Designing a Conversational UI Experience: Conversation Basics



In collaboration with Levi Warvel and Mariano Rodriguez.

      A lot goes into a designing a good conversational UI; it needs to have a personality, it needs to adapt, it needs to be able to engage with the user and it needs to be natural for the user to interact with. The challenge for designers is to design this UI to be as intuitive and simple as possible, but without a traditional on-screen UI. When designing a conversational UI experience, it is essential to try and capture the flow of a conversation so that the interaction between the device and the user is seamless. In order to do this, it is essential to understand the basics of human conversation.

      In the past these interactions between user and device can be clearly seen on a screen, so the interaction does not need to mimic the flow of a conversation. Even Siri and Google Assistant leverage an interface, but now Conversational UIs rely completely on the voice and have to fit the flow and cadence of a real human conversation. To achieve the natural flow of a human conversations, designers have to use different tools than they would traditionally to create the user experience. Conversational UI needs to provide users with information about what they can and can’t do, to do this designer need to use the AI to lead the user down the correct path, reminding them where they are, limiting the possible ways to answer and the amount of information being given, and providing examples of the correct interaction when a user is lost.

      As a result, there are very important aspects of a human conversation that must be incorporated when designing a conversational UI experience: turn taking and the ability to understand voices and inflections.


       Turn-taking is the most basic coordination mechanism of human language dynamics, and one of the most important basic structures of human conversation. Human conversations consist of taking turns speaking through subtle signals that are passed back and forth between the two parties. Without turn taking, conversations would become jumbled and the ability to get ideas or thoughts across would become very difficult. As a result, it is essential to incorporate this basic function of human conversation into the design of the conversational UI. The UI must be designed to be able to pick up on cues that indicate when it is it turn to speak.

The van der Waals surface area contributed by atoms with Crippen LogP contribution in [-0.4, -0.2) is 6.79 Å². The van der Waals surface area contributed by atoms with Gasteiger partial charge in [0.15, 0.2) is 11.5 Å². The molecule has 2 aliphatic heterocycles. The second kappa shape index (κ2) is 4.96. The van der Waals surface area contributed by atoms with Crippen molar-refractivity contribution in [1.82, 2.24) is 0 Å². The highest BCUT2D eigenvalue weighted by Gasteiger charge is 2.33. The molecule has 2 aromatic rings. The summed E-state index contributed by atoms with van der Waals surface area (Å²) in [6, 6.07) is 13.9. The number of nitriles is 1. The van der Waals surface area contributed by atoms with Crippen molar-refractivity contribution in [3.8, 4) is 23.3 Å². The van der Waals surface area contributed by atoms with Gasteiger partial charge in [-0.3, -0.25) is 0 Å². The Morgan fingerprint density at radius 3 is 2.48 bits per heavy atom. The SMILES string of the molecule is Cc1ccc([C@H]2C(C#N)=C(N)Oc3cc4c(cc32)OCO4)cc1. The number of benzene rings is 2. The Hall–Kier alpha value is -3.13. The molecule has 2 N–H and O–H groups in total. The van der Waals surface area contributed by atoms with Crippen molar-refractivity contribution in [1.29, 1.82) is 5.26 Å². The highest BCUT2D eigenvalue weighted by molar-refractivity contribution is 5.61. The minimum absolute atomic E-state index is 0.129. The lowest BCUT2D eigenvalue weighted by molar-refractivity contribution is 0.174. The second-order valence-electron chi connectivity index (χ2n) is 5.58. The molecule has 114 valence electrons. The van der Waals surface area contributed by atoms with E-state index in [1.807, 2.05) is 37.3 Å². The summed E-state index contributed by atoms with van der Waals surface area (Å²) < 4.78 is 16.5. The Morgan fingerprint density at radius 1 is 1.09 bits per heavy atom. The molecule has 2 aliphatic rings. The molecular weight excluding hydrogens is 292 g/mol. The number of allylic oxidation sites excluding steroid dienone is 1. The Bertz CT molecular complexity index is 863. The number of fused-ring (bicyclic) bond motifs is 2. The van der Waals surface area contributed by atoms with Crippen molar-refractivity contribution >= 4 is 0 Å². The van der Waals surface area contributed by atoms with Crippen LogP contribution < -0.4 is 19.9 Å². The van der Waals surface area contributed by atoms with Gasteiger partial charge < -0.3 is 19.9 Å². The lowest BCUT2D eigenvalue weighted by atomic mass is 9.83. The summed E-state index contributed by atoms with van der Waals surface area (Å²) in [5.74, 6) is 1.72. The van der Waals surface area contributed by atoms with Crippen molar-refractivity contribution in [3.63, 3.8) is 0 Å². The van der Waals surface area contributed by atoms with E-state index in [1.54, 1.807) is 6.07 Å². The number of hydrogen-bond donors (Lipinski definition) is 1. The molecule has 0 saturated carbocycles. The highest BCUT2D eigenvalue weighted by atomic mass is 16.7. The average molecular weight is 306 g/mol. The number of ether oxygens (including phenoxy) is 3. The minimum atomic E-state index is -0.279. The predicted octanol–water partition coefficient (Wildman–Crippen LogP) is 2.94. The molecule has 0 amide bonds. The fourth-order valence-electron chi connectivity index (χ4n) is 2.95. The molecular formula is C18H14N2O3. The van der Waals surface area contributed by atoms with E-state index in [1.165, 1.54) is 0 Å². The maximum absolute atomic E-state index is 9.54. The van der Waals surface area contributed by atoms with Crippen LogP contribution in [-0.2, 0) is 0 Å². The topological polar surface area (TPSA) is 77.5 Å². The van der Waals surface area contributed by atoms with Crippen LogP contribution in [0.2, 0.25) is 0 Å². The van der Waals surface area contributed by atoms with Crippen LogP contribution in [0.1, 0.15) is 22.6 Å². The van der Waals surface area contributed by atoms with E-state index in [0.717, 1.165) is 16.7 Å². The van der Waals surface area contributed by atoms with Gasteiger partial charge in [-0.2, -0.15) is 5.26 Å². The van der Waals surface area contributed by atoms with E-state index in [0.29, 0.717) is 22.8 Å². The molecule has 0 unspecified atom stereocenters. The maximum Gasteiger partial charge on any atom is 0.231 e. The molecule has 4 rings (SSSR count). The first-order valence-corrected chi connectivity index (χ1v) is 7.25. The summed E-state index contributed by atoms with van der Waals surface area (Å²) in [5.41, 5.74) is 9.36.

Ability to understand voices and inflections

       Each language has its own unique lexical structure, including tonal qualities that indicate the end of an utterance. The gaps in speech flow, in turn, indicate an opening for potential respondents to engage with the speaker. However, the exact nature of such lexical structure varies from language to language. Some research has indicated that variation in speech turn transitions falls within a general average of 200 ms between the conclusion of speaker utterance and engagement from the respondent (Stivers et al, 2009), which provides a good guideline around which to design engaging and satisfying conversational interfaces. To build a conversational UI that can be intuitively usable by the majority of international consumers, the system needs to have the ability to parse relevant information from the unique characteristics of any given language. It is critical that the conversational UI be able to understand different voices (i.e. two people talking) as well as different inflections and accents that may be present.The best way to do this is the inclusion of a calibration check early in setup process of the conversational UI. This allows the system adequate opportunities to identify relevant information as well as acclimate to user speech characteristics. If possible, calibration checks should be integrated into standard operations as well.


      When building a Conversational UI there is a lot to consider, the most important being that the experience has the same natural flow as would a natural human conversation. Often the focus is building a powerful system that has a lot of functionality, but the design and the UX of the Conversational UI are just as important. By creating a structured conversation, a Conversational UI can easily serve up the correct information or carry out the correct commands. It is important that Conversational UI is natural and does not feel like they are talking to a robot, and that is where turn taking and understanding voices and inflections becomes crucial.


READ MORE: Conversational UI and Hybrid Interfaces,
What is Conversational UI?, What You Should Know About Zero UI, Tamagotchi Gestures and UX Design, Why Conversational UI is So Successful, The Role of UX in Conversational UI

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